Sure, they will learn the surprising differences between our expectations and what actually happens... but if they don't understand it, then these remain curiosities, oddities, and perplexing anomalies to our daily expectations. And indeed to understand relativity you first must down the oddities, then work through the math, and finally MAAAABBBE get the picture of what's really happening. 99.9 percent of the population will never achieve that, no matter how much they study and how much they apply the math and memorize the oddities.
99.9% will never understand the maths behind hydrodynamics, but anyone can turn on a tap and see what actually happens. The problem, in my view, is that some people don't understand that mathematical models, no matter how accurate, do not necessarily describe actual events. The obvious example is Ptolemy's geocentric model of the universe, which accounts for the phenomena surprisingly well, given that the physical model, on which it is based, is total bollocks. You can see people tying themselves in knots, for instance, trying to account for time dilation while mistaking the observations for reality, or treating one inertial frame as privileged. The same is true of spatial dilation; people, even some physicists, insist that because moving objects appear different sizes, they have actually shrunk. Whack a Lorentz transformation on to an object that is, in fact the size it appears to be and, whoops-a-daisy, it should now appear even shorter.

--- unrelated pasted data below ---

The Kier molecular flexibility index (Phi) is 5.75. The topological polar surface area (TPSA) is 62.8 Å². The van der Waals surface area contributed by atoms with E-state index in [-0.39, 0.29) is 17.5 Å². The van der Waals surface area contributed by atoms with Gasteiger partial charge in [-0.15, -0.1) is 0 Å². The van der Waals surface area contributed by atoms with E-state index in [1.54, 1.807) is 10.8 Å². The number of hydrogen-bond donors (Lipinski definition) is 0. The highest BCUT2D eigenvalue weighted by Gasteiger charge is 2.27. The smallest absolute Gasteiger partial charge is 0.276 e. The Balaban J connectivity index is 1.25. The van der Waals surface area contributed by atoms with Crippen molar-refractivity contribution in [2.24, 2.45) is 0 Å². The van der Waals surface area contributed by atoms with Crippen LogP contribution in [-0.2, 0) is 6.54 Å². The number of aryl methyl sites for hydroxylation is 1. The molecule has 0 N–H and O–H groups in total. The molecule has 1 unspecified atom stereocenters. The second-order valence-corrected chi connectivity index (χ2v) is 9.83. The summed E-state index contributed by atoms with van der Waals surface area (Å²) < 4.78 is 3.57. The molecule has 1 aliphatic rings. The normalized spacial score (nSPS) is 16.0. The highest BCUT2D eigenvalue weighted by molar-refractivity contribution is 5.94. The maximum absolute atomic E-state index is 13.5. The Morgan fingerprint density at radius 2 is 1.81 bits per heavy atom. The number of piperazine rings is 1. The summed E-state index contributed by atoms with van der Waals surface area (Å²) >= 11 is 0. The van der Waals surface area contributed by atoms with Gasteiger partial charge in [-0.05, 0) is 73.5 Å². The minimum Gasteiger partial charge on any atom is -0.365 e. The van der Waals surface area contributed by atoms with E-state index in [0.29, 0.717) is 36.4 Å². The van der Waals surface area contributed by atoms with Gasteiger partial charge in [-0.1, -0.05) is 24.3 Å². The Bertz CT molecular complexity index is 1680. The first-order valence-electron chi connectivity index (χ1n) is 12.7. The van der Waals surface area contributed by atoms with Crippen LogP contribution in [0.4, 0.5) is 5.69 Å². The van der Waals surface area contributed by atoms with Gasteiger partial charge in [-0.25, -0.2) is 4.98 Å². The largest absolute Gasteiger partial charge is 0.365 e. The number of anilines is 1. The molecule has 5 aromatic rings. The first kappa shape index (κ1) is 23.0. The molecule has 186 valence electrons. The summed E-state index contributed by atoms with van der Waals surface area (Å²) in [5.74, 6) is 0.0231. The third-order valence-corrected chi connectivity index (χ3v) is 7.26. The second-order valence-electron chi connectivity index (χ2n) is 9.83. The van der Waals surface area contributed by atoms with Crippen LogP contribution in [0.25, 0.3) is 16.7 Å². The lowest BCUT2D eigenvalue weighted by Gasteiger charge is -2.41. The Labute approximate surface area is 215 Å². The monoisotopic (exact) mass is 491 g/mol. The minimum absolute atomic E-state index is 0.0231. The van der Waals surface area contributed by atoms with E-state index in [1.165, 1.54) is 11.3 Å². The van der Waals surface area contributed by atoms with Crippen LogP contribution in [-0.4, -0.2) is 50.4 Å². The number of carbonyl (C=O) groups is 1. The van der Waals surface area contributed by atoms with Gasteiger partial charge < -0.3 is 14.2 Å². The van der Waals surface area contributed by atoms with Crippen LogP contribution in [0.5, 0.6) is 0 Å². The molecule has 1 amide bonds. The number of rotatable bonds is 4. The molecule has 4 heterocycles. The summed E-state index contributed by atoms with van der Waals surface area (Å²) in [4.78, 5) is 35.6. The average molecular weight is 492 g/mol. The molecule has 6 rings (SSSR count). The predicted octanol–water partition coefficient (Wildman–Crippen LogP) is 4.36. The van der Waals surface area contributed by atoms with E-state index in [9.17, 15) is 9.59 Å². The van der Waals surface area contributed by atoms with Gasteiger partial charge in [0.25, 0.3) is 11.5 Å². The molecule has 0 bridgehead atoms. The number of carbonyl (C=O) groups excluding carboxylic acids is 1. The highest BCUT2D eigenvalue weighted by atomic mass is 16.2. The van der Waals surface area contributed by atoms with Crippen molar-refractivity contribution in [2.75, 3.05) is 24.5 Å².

-1- wrote:
Sat Nov 25, 2017 2:48 pm
So to expect of a child to make sense of this is, in my opinion, a bit too much. Newtonian physics is more appropriate to introduce children and wives to physics with, because the concepts are at-hand, self-evident, transparent, and comply with human intuition.
Well, in terms of cosmology, you're talking about absolute and infinite space, absolute time, instantaneous transmission of gravitational influence, a god that occasionally stirs things to keep it all running smoothly and the claim that "whatever is not deduc’d from the phænomena, is to be called an hypothesis; and hypotheses, whether metaphysical or physical, whether of occult qualities or mechanical, have no place in experimental philosophy." https://newtonprojectca.files.wordpress ... tte-a4.pdf
-1- wrote:
Sat Nov 25, 2017 2:48 pm